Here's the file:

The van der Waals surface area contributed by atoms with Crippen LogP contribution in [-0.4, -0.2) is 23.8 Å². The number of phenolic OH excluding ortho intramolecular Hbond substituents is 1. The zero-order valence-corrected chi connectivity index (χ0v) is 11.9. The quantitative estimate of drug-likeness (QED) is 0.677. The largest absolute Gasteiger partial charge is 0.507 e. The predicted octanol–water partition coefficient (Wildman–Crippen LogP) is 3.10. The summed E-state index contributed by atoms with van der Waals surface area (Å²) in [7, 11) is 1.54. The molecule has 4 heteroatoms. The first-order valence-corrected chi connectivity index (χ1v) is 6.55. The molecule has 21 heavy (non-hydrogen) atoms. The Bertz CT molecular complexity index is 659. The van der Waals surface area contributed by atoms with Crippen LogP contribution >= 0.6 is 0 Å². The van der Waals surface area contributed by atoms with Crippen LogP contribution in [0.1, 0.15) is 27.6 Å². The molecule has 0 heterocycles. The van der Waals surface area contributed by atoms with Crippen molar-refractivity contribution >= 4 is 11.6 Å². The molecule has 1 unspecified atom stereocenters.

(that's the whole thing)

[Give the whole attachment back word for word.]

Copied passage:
The van der Waals surface area contributed by atoms with Crippen LogP contribution in [-0.4, -0.2) is 23.8 Å². The number of phenolic OH excluding ortho intramolecular Hbond substituents is 1. The zero-order valence-corrected chi connectivity index (χ0v) is 11.9. The quantitative estimate of drug-likeness (QED) is 0.677. The largest absolute Gasteiger partial charge is 0.507 e. The predicted octanol–water partition coefficient (Wildman–Crippen LogP) is 3.10. The summed E-state index contributed by atoms with van der Waals surface area (Å²) in [7, 11) is 1.54. The molecule has 4 heteroatoms. The first-order valence-corrected chi connectivity index (χ1v) is 6.55. The molecule has 21 heavy (non-hydrogen) atoms. The Bertz CT molecular complexity index is 659. The van der Waals surface area contributed by atoms with Crippen LogP contribution >= 0.6 is 0 Å². The van der Waals surface area contributed by atoms with Crippen LogP contribution in [0.1, 0.15) is 27.6 Å². The molecule has 0 heterocycles. The van der Waals surface area contributed by atoms with Crippen molar-refractivity contribution >= 4 is 11.6 Å². The molecule has 1 unspecified atom stereocenters.